### Hypothesized mechanism of dCas roadblock polarity

The unzipping mapper data (Fig. 1b) clearly demonstrate that, just like a TEC, a DNA-bound dCas complex contains an unprotected R-loop-mediated DNA bubble near one end and tightly clamped DNA at the other end. These shared structural features suggest that these complexes may be removed by a common mechanism. Previous bulk transcription studies showed that collapse of the transcription bubble leads to the destabilization of a TEC27,28,29. Thus, we speculate that a DNA-bound dCas may be destabilized similarly via DNA bubble collapse of a bound dCas.

This has led us to hypothesize the following mechanism for the polarity of CRISPRi (we reason that this polarity is inherent to the common structural features of TEC and dCas complexes): when a translocating RNAP approaches a bound dCas from the PAM-distal side (Fig. 1c), RNAP first encounters the DNA bubble of the dCas complex. As RNAP tightly clamps its downstream DNA, forward translocation will rezip the DNA bubble of the dCas complex. This leads to collapse of the DNA bubble of the dCas complex, disruption of the gRNA-DNA hybrid and ultimately removal of dCas from DNA. Thus, transcription from the PAM-distal side is likely to be more permissive. On the other hand, when RNAP approaches a bound dCas from the PAM-proximal side, RNAP will encounter a dCas roadblock that may be too strong for the RNAP to overcome (Extended Data Fig. 1). Thus, transcription from the PAM-proximal side is more prohibitive.

### A bound dCas is a highly asymmetrical roadblock

To test this hypothesis, we developed a single-molecule assay using the DNA unzipping mapper that quantitatively measures the ability of RNAP to transcribe through a bound dCas from either the PAM-distal side or the PAM-proximal side. In this assay (Fig. 2a), a DNA template initially contained a TEC paused at the A20 position via nucleotide starvation and a bound dCas downstream. A control experiment was conducted using the unzipping mapper to determine the occupancies of RNAP and dCas, which were both found to be >90%. Subsequently, transcription was resumed by the introduction of NTPs into the sample chamber and was then quenched after 135 s, which should have been sufficient time to allow most RNAPs to reach the bound dCas while limiting spontaneous dCas9 dissociation (Extended Data Fig. 2). Subsequently, the locations of bound proteins were detected using the unzipping mapper.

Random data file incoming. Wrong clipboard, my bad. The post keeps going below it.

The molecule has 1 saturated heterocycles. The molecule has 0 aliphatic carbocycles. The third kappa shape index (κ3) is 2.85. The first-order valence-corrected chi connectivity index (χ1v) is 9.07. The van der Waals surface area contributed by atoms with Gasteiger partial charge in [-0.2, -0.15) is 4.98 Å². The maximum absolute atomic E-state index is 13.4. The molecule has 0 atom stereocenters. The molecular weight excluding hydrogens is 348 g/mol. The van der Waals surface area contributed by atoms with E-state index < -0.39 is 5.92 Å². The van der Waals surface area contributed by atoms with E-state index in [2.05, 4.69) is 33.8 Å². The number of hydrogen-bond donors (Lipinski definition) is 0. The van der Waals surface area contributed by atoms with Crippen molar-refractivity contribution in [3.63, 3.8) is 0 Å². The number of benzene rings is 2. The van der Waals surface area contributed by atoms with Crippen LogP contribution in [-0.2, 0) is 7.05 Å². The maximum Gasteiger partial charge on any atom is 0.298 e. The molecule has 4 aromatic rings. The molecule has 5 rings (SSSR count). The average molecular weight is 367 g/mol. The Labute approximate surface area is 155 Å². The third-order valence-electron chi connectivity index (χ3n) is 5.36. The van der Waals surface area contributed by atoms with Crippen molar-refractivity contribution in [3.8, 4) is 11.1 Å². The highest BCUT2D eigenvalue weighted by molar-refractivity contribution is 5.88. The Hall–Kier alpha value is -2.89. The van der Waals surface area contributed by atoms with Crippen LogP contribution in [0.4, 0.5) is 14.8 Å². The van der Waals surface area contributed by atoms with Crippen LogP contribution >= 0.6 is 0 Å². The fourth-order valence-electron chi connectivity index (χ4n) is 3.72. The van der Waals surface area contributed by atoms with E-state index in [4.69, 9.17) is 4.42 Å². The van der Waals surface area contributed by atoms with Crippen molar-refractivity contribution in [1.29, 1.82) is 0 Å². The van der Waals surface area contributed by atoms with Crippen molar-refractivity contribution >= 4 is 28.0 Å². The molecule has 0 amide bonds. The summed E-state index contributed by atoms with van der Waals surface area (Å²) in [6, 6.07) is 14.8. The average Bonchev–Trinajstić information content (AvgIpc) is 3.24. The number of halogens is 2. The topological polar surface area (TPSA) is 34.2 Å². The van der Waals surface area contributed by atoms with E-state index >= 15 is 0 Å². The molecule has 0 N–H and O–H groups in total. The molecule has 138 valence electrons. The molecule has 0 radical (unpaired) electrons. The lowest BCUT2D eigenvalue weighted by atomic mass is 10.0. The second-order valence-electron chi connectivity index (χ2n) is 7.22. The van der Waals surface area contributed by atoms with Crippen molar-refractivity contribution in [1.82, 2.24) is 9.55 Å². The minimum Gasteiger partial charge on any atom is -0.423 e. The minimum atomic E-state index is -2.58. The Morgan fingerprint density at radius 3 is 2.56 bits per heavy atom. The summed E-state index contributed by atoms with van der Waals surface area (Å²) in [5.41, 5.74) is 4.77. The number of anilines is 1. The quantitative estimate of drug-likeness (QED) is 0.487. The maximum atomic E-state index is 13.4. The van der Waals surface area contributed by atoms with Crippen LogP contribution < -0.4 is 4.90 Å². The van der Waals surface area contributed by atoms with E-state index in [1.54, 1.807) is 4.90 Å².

Unzipping traces taken after the NTP chase fell into several categories due to asynchronization of the RNAP population as a result of the stochastic nature of RNAP motion (Extended Data Fig. 3). Figure 2b shows representative traces of this assay when transcription approached dCas9 from the PAM-distal side. One example shows that a force peak was detected immediately before the dCas9 force peak, suggesting that RNAP stalled after colliding with dCas9 but was unable to remove dCas9. Another example trace shows that the only detected bound protein was downstream of dCas9, possibly due to RNAP having elongated forward after removing dCas9, but not having reached the template end. In contrast, when RNAP encountered dCas9 from the PAM-proximal end, most traces showed two rises in force at around 30 bp and 6 bp, respectively, before the PAM site (Extended Data Figs. 3 and 4b), consistent with RNAP stalling after collision with dCas9 but unable to remove dCas9. We also carried out a similar experiment to examine transcription through dCas12a (Extended Data Figs. 3 and 4c,d) and obtained a similar result.

These traces show very different transcription behaviors between the PAM-distal and PAM-proximal collisions and demonstrate that a bound dCas is a polar barrier to transcription. To accurately determine transcription read-though from each side of a bound dCas, we carried out several control experiments to obtain the probability of a template initially not having a bound RNAP or dCas protein (Supplementary Table 1) and the probabilities of spontaneous dissociation of RNAP or dCas (Extended Data Fig. 2c,e). These probabilities were taken into account in the final read-through analysis (Extended Data Fig. 5).

Using this method, we found that transcription read-through of a bound dCas9 showed an efficiency of 43% when RNAP approached dCas9 from the PAM-distal side and was undetectable from the PAM-proximal side (Fig. 2c). For dCas12a, the read-through efficiencies were similar to those for dCas9: 47% when RNAP approached dCas12a from the PAM-distal side and undetectable from the PAM-proximal side (Fig. 2c). To further validate these results from single-molecule studies, we carried out corresponding bulk transcription assays and the bulk data show a similar extent of polarity (Extended Data Fig. 6). These findings on the polarity of both the dCas9 and the dCas12a barriers to transcription are consistent with those from previous in vivo studies6,7,8,30,31, while also providing a highly quantitative and controlled measure of the polarity.